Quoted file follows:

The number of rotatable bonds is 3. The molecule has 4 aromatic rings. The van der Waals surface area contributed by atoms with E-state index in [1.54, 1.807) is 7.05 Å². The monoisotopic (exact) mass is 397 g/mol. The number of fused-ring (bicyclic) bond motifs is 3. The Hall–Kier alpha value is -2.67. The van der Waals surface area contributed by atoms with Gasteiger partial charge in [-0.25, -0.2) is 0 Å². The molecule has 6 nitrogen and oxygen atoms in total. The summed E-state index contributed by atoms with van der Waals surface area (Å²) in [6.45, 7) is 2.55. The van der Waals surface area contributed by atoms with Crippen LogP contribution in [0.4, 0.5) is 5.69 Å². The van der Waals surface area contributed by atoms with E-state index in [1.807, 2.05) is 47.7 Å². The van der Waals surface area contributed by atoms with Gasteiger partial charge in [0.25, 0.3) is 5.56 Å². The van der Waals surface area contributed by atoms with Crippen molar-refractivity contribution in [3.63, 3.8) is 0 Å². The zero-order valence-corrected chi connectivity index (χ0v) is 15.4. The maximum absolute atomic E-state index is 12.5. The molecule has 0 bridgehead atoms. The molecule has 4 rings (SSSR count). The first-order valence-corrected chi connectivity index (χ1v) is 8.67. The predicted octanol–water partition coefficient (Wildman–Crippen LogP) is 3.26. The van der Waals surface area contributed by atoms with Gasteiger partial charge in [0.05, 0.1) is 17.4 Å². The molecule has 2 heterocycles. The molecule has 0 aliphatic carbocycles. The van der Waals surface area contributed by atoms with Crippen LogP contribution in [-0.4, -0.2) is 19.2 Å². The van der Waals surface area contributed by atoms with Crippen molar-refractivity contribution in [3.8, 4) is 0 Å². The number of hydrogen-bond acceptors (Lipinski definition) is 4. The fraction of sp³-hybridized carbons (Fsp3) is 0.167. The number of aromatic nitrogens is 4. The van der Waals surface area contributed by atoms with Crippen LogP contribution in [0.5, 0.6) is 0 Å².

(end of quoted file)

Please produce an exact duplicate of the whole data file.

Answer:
The number of rotatable bonds is 3. The molecule has 4 aromatic rings. The van der Waals surface area contributed by atoms with E-state index in [1.54, 1.807) is 7.05 Å². The monoisotopic (exact) mass is 397 g/mol. The number of fused-ring (bicyclic) bond motifs is 3. The Hall–Kier alpha value is -2.67. The van der Waals surface area contributed by atoms with Gasteiger partial charge in [-0.25, -0.2) is 0 Å². The molecule has 6 nitrogen and oxygen atoms in total. The summed E-state index contributed by atoms with van der Waals surface area (Å²) in [6.45, 7) is 2.55. The van der Waals surface area contributed by atoms with Crippen LogP contribution in [0.4, 0.5) is 5.69 Å². The van der Waals surface area contributed by atoms with E-state index in [1.807, 2.05) is 47.7 Å². The van der Waals surface area contributed by atoms with Gasteiger partial charge in [0.25, 0.3) is 5.56 Å². The van der Waals surface area contributed by atoms with Crippen molar-refractivity contribution in [3.63, 3.8) is 0 Å². The zero-order valence-corrected chi connectivity index (χ0v) is 15.4. The maximum absolute atomic E-state index is 12.5. The molecule has 0 bridgehead atoms. The molecule has 4 rings (SSSR count). The first-order valence-corrected chi connectivity index (χ1v) is 8.67. The predicted octanol–water partition coefficient (Wildman–Crippen LogP) is 3.26. The van der Waals surface area contributed by atoms with Gasteiger partial charge in [0.05, 0.1) is 17.4 Å². The molecule has 2 heterocycles. The molecule has 0 aliphatic carbocycles. The van der Waals surface area contributed by atoms with Crippen LogP contribution in [-0.4, -0.2) is 19.2 Å². The van der Waals surface area contributed by atoms with Crippen molar-refractivity contribution in [3.8, 4) is 0 Å². The number of hydrogen-bond acceptors (Lipinski definition) is 4. The fraction of sp³-hybridized carbons (Fsp3) is 0.167. The number of aromatic nitrogens is 4. The van der Waals surface area contributed by atoms with Crippen LogP contribution in [0.5, 0.6) is 0 Å².